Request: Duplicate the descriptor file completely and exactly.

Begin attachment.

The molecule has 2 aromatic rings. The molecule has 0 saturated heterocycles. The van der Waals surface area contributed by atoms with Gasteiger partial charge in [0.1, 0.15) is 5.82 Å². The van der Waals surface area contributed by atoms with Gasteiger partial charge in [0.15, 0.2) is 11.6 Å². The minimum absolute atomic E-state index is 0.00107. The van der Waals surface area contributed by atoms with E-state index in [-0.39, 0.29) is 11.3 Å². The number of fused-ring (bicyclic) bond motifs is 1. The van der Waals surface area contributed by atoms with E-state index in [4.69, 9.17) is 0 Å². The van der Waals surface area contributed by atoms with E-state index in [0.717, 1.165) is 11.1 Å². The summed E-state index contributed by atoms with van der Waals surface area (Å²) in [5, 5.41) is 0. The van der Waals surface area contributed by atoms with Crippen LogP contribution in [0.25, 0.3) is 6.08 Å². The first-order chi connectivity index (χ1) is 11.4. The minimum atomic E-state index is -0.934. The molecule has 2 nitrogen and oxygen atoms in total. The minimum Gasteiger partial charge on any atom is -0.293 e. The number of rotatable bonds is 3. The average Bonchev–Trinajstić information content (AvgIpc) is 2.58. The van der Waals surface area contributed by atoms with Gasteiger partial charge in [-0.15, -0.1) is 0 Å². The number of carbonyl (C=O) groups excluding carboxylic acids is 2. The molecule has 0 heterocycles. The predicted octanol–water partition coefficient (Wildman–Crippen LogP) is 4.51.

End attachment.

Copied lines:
The molecule has 2 aromatic rings. The molecule has 0 saturated heterocycles. The van der Waals surface area contributed by atoms with Gasteiger partial charge in [0.1, 0.15) is 5.82 Å². The van der Waals surface area contributed by atoms with Gasteiger partial charge in [0.15, 0.2) is 11.6 Å². The minimum absolute atomic E-state index is 0.00107. The van der Waals surface area contributed by atoms with E-state index in [-0.39, 0.29) is 11.3 Å². The number of fused-ring (bicyclic) bond motifs is 1. The van der Waals surface area contributed by atoms with E-state index in [4.69, 9.17) is 0 Å². The van der Waals surface area contributed by atoms with E-state index in [0.717, 1.165) is 11.1 Å². The summed E-state index contributed by atoms with van der Waals surface area (Å²) in [5, 5.41) is 0. The van der Waals surface area contributed by atoms with Crippen LogP contribution in [0.25, 0.3) is 6.08 Å². The first-order chi connectivity index (χ1) is 11.4. The minimum atomic E-state index is -0.934. The molecule has 2 nitrogen and oxygen atoms in total. The minimum Gasteiger partial charge on any atom is -0.293 e. The number of rotatable bonds is 3. The average Bonchev–Trinajstić information content (AvgIpc) is 2.58. The van der Waals surface area contributed by atoms with Gasteiger partial charge in [-0.15, -0.1) is 0 Å². The number of carbonyl (C=O) groups excluding carboxylic acids is 2. The molecule has 0 heterocycles. The predicted octanol–water partition coefficient (Wildman–Crippen LogP) is 4.51.